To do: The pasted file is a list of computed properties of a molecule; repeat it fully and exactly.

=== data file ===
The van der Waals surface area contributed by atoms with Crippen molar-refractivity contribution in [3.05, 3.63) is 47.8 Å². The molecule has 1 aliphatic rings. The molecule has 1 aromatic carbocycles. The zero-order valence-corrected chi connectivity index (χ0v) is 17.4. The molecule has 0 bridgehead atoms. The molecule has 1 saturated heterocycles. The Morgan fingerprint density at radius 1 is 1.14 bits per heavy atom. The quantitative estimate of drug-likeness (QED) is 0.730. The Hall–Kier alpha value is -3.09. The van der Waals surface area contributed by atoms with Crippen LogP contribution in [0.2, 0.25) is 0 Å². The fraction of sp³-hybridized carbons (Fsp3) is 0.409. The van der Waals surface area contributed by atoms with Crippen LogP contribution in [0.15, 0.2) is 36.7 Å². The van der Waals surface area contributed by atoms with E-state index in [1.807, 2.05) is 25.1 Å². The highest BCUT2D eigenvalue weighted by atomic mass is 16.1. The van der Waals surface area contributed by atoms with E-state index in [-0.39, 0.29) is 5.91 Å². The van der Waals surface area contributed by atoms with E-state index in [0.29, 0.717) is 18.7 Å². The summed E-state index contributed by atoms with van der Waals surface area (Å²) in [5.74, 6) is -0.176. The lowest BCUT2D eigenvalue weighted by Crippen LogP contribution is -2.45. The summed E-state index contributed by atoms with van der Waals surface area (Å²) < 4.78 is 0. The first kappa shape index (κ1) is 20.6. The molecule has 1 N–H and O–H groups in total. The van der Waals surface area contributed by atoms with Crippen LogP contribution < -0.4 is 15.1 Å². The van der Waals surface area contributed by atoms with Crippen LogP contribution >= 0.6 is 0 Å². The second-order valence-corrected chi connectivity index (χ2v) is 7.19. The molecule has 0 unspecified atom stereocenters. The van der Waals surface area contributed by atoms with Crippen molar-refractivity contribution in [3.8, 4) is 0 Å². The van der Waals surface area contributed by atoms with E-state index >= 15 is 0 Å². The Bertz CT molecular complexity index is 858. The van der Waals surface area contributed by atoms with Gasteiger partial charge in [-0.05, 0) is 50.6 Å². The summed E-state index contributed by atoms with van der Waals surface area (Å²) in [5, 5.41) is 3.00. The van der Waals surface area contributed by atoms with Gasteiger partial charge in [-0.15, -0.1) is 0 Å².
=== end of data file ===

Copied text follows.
The van der Waals surface area contributed by atoms with Crippen molar-refractivity contribution in [3.05, 3.63) is 47.8 Å². The molecule has 1 aliphatic rings. The molecule has 1 aromatic carbocycles. The zero-order valence-corrected chi connectivity index (χ0v) is 17.4. The molecule has 0 bridgehead atoms. The molecule has 1 saturated heterocycles. The Morgan fingerprint density at radius 1 is 1.14 bits per heavy atom. The quantitative estimate of drug-likeness (QED) is 0.730. The Hall–Kier alpha value is -3.09. The van der Waals surface area contributed by atoms with Crippen LogP contribution in [0.2, 0.25) is 0 Å². The fraction of sp³-hybridized carbons (Fsp3) is 0.409. The van der Waals surface area contributed by atoms with Crippen LogP contribution in [0.15, 0.2) is 36.7 Å². The van der Waals surface area contributed by atoms with E-state index in [1.807, 2.05) is 25.1 Å². The highest BCUT2D eigenvalue weighted by atomic mass is 16.1. The van der Waals surface area contributed by atoms with E-state index in [-0.39, 0.29) is 5.91 Å². The van der Waals surface area contributed by atoms with E-state index in [0.29, 0.717) is 18.7 Å². The summed E-state index contributed by atoms with van der Waals surface area (Å²) in [5.74, 6) is -0.176. The lowest BCUT2D eigenvalue weighted by Crippen LogP contribution is -2.45. The summed E-state index contributed by atoms with van der Waals surface area (Å²) < 4.78 is 0. The first kappa shape index (κ1) is 20.6. The molecule has 1 N–H and O–H groups in total. The van der Waals surface area contributed by atoms with Crippen LogP contribution < -0.4 is 15.1 Å². The van der Waals surface area contributed by atoms with Crippen LogP contribution >= 0.6 is 0 Å². The second-order valence-corrected chi connectivity index (χ2v) is 7.19. The molecule has 0 unspecified atom stereocenters. The van der Waals surface area contributed by atoms with Crippen molar-refractivity contribution in [3.8, 4) is 0 Å². The van der Waals surface area contributed by atoms with E-state index >= 15 is 0 Å². The Bertz CT molecular complexity index is 858. The van der Waals surface area contributed by atoms with Gasteiger partial charge in [-0.05, 0) is 50.6 Å². The summed E-state index contributed by atoms with van der Waals surface area (Å²) in [5, 5.41) is 3.00. The van der Waals surface area contributed by atoms with Gasteiger partial charge in [-0.15, -0.1) is 0 Å².